Category: SDG12-Sustainable Consumption and Production

Daisy Ouya

Daisy Ouya

Daisy Ouya is a science writer and communications specialist with the World Agroforestry Centre (ICRAF). Over the past 15 years she has been packaging and disseminating scientific knowledge in the fields of entomology, agriculture, health, HIV/AIDS research, and marine science. Daisy is a Board-certified Editor in the Life Sciences (bels.org) and has a Masters’ degree in chemistry from the University of Connecticut, USA. Her BSc is from the University of Nairobi in her native Kenya. She has worked as a journal editor, science writer, publisher, and communications strategist with various organizations. She joined ICRAF in July 2012. Twitter: @daisyouya

Rose Koech at her farm in Kembu, Kenya. She has a mixed farm with trees, crops, fodder species and vegetables. Photo by Sherry Odeyo/ICRAF

More money and less risk for African eco-farmers

  A Greenpeace study in Malawi and Kenya has revealed that chemically-intensive farming hurts the bottom line of small-scale farmers; agroecological farming is more profitable. Agroecology refers to a suite of sustainable farming practices that use few or...

Buol, villagers, landscape

Can poor villages improve their livelihoods and protect their environment?

A new law in Indonesia gives funds for development but villages don’t have the capacity to carry it through. A workshop identified rewards-for-environmental-services’ schemes as potential capacity builders   The Government of Indonesia’s recently promulgated Law no. 6/2014...

researchers, systematic review of long-fallow swidden systems in Southeast Asia, SEARCA, seminar

‘Is it good or bad?’ Challenging views about swidden agriculture

Swidden agriculture is often viewed as a highly destructive practice. However, researchers have found that swidden may offer benefits to both resource-poor farmers and the global community.     Part 3 of the changing story of swidden. Read...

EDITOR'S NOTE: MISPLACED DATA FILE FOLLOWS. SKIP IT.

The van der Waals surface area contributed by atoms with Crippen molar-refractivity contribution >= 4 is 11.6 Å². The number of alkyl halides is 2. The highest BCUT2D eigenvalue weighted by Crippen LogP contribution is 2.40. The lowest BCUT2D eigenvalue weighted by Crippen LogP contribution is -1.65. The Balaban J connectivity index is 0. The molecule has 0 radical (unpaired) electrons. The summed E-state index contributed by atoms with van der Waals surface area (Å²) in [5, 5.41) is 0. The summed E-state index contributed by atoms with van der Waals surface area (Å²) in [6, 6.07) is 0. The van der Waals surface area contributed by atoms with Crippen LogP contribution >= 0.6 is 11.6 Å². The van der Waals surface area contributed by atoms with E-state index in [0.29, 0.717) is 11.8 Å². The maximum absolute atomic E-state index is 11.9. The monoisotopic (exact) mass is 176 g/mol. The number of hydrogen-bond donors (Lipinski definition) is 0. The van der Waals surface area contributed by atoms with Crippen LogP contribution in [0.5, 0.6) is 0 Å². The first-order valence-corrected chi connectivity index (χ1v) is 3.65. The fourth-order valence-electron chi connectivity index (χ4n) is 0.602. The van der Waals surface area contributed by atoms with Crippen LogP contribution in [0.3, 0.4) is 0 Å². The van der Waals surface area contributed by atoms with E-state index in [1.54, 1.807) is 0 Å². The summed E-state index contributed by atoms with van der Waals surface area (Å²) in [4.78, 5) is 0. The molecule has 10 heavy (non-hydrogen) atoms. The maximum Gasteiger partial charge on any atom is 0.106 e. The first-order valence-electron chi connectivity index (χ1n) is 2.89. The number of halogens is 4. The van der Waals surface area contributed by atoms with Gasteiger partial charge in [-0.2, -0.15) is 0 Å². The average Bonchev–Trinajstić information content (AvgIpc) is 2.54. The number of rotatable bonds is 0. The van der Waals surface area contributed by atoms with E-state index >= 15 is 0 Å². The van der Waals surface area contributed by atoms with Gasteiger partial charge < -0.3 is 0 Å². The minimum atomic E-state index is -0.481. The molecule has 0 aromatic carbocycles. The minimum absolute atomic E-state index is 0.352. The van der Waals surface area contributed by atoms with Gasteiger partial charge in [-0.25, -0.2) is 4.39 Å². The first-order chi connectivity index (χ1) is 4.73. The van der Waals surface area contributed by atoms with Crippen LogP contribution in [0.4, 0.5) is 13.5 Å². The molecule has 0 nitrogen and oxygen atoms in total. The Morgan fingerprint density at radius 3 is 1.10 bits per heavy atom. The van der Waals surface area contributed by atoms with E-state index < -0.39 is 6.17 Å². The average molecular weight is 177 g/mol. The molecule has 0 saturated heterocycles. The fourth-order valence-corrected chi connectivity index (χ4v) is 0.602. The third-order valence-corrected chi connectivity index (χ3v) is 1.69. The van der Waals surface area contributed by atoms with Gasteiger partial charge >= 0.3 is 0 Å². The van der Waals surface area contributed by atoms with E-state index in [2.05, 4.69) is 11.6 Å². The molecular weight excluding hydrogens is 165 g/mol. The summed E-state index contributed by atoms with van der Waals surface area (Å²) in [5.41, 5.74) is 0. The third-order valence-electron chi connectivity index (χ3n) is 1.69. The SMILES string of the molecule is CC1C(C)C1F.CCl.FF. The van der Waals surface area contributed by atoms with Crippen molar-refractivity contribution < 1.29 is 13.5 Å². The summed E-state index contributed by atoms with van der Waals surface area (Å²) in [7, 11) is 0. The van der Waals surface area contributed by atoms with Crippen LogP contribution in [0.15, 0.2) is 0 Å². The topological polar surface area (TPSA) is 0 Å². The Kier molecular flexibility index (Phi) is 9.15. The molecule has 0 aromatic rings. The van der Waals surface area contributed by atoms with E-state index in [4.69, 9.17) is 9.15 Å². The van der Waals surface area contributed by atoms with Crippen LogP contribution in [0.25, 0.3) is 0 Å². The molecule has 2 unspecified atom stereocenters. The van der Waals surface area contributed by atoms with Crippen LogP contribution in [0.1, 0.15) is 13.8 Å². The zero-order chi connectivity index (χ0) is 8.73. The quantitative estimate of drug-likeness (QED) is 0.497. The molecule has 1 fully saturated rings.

Dr Rob Cramb, SEARCA, Agriculture and Development Seminar

The past, present and future of swidden agriculture

Swidden practices have often been viewed as highly destructive and only used by poor, upland farmers. However, that perception is changing as the practice itself changes.   Part 2 of the changing story of swidden agriculture. Read parts...

Njansang kernels, whose paste is used in cooking. Photo by Charlie Mbosso, ICRAF-Cameroon

Easier and faster processing of njansang heralds opportunities for local development

Ricinodendron heudelotii, locally known as Njansang (or njansa), is a forest tree found in Cameroon and other countries along Africa’s tropical belt. Women and children traditionally collect njansang fruit in the forest and undertake the labourious, time-intensive job...

oil palm, seedlings, Sulawesi, Photo Nichola Mitakda

Indonesian agriculture isn’t as ‘green’ as planned

Indonesia’s agricultural policies aim to reduce the environmental footprint but actions are incomplete, creating a gap between aspirations and reality   Indonesia has embraced sustainable agriculture through a variety of national strategies, such as National Agenda 21, national...